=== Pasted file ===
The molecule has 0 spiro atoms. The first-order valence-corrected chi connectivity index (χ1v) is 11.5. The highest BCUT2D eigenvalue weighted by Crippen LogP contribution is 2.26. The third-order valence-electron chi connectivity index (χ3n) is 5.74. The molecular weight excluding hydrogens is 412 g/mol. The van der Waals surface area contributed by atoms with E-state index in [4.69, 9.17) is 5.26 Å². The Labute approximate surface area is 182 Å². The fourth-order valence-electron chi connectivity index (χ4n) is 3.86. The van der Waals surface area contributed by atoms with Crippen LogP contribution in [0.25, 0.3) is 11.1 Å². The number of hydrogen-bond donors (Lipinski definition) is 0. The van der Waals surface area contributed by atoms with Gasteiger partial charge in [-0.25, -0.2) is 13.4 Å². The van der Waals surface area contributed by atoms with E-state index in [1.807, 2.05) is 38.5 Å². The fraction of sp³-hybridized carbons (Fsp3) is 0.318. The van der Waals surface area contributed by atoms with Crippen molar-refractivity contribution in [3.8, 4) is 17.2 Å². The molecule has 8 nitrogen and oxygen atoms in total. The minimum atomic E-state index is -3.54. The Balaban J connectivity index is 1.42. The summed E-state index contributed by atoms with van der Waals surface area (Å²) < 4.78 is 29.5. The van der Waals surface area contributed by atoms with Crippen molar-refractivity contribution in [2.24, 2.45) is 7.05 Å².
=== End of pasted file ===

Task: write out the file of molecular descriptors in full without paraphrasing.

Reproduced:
The molecule has 0 spiro atoms. The first-order valence-corrected chi connectivity index (χ1v) is 11.5. The highest BCUT2D eigenvalue weighted by Crippen LogP contribution is 2.26. The third-order valence-electron chi connectivity index (χ3n) is 5.74. The molecular weight excluding hydrogens is 412 g/mol. The van der Waals surface area contributed by atoms with E-state index in [4.69, 9.17) is 5.26 Å². The Labute approximate surface area is 182 Å². The fourth-order valence-electron chi connectivity index (χ4n) is 3.86. The van der Waals surface area contributed by atoms with Crippen LogP contribution in [0.25, 0.3) is 11.1 Å². The number of hydrogen-bond donors (Lipinski definition) is 0. The van der Waals surface area contributed by atoms with Gasteiger partial charge in [-0.25, -0.2) is 13.4 Å². The van der Waals surface area contributed by atoms with E-state index in [1.807, 2.05) is 38.5 Å². The fraction of sp³-hybridized carbons (Fsp3) is 0.318. The van der Waals surface area contributed by atoms with Crippen molar-refractivity contribution in [3.8, 4) is 17.2 Å². The molecule has 8 nitrogen and oxygen atoms in total. The minimum atomic E-state index is -3.54. The Balaban J connectivity index is 1.42. The summed E-state index contributed by atoms with van der Waals surface area (Å²) < 4.78 is 29.5. The van der Waals surface area contributed by atoms with Crippen molar-refractivity contribution in [2.24, 2.45) is 7.05 Å².